By Otmar Oduber
Our Aruban Government is promoting a policy to foster a balanced portfolio of on-island accommodations.
The rationale for this policy, which will impact the future of the destination’s all-inclusive sector, is simple and imperative: Tourism is Aruba’s heart and soul.
Our island’s GDP is 91 percent tourism-centric, ranking No. 1 in the Caribbean and No. 2 in the world, relative to size. And given Aruba’s high level of dependence on the tourism industry, it is our responsibility to formulate policy that best meets the island’s general interest and to re-address policy in respect to accommodation providers on island.
Our vision for a balanced mix of accommodations stems from research derived from more than 13 publications, which suggest a correlation between all-inclusive resorts and a decreased effect on local spending and immersion in local culture.
Aruba Tourism Authority also conducted consumer research to measure Aruba’s brand health and equity amongst both the U.S. and Canadian international travelers who have visited at least one Caribbean destination and/or Mexico in the past five years. As a key takeaway, the offering of all-inclusive accommodations is significantly less relevant to travelers than the quality of Aruba’s beaches, natural features and local culinary experiences.
Aruba proactively seeks an increased share of affluent visitors, who will enjoy Aruba’s dynamic culture and culinary scene influenced by more than 90 on-island nationalities. As such, it is our duty to analyze and supply this research to Aruba’s policy.
And when carefully considering all of these factors, among other key considerations, our government wishes to cap the share of representation of all-inclusive hotel accommodations at a maximum of 40 percent of the total transient hotel rooms.
We would also place an annual 20 percent cap on all-inclusive room nights sold by European plan hotels.
Of the 5,543 transient rooms on-island currently, 66 percent are in European plan hotels, whereas 34 percent are in all-inclusive resorts. This mix has effectively served as the foundation of Aruba’s overall tourism industry development.
We must emphasize – our goal is not to completely eliminate all-inclusive resorts. We understand this market is considered to be the fastest growing segment of the leisure travel industry in the next 10 years.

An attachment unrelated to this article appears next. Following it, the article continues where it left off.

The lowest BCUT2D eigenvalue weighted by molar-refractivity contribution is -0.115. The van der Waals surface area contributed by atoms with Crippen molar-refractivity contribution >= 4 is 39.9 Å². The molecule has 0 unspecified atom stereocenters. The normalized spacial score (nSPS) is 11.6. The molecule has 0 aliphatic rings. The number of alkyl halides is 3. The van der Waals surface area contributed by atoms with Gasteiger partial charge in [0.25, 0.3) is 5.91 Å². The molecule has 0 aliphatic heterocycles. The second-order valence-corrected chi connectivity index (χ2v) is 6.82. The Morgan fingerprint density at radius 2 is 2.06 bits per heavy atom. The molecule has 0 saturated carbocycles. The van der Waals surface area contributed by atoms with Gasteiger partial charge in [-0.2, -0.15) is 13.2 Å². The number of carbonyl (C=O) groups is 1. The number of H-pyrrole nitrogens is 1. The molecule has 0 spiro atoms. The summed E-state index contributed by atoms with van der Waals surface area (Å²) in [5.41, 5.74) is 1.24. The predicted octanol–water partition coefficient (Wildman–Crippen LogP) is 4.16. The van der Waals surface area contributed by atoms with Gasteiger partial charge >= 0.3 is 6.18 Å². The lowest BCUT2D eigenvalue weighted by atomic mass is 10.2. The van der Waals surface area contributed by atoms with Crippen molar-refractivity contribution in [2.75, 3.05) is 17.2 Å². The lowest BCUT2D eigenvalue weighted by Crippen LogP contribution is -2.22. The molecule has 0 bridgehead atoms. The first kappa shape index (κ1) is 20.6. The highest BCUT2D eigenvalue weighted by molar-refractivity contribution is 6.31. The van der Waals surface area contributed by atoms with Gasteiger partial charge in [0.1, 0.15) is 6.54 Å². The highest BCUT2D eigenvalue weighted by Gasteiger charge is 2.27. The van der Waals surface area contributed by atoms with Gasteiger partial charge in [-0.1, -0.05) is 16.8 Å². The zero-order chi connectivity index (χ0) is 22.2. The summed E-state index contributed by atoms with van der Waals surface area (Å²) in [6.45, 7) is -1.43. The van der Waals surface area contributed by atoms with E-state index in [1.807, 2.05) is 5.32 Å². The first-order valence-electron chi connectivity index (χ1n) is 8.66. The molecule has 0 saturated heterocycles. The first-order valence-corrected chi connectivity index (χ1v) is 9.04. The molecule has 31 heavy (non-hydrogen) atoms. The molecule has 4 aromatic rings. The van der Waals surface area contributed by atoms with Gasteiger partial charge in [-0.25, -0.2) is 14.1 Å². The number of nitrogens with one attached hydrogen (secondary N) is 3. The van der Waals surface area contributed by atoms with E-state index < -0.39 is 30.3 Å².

Our goal is simply to remain competitive and create balance, while re-evaluating the policy every five years to ensure Aruba’s best interests continue to be met.
Additionally, as alternative accommodations, ranging from apartments to condos and villas, continue to grow in popularity worldwide as well as in Aruba, our government is also making amendments to the island’s Hotel and Lodging ordinance – as we are committed to providing the highest quality vacation experience across all styles of accommodations, while also maintaining a level playing field for all partners.
These measures will ensure Aruba’s continued fruition.
Following a record-setting year of 1.07 million stay-over visitors in 2014, ATA reported total arrivals in 2015 increased by an additional 14.3 percent, totaling 1.22 annual stay-over visitors. Most Caribbean islands saw a 3-10 percent increase in annual stay-over arrivals from 2014 to 2015.
Aruba’s hotel sector also showed growth last year. Total visitor nights grew by 8.3 percent in 2015, while ADR increased by 2.7 percent to $237.39. Aruba’s RevPar has steadily increased over recent years, from the No. 8 overall Caribbean ranking in 2011/2012 to No. 7 in 2013 and No. 6 in 2014/2015 – and specifically in 2015, it increased by 1 percent to $191.10, which according to STR is higher than the Caribbean average of $158.
In addition to receiving more visitors, Aruba saw an increase in their spending in 2015. Tourism receipts increased in 2015 by 2.8% as compared to 2014.
So again we emphasize: Tourism is Aruba’s heart and soul. And ultimately, a healthy mix of on-island accommodations is crucial to the continued success of Aruba.
Otmar Oduber is Aruba’s Minister of Tourism, Transportation, Primary Sector and Culture.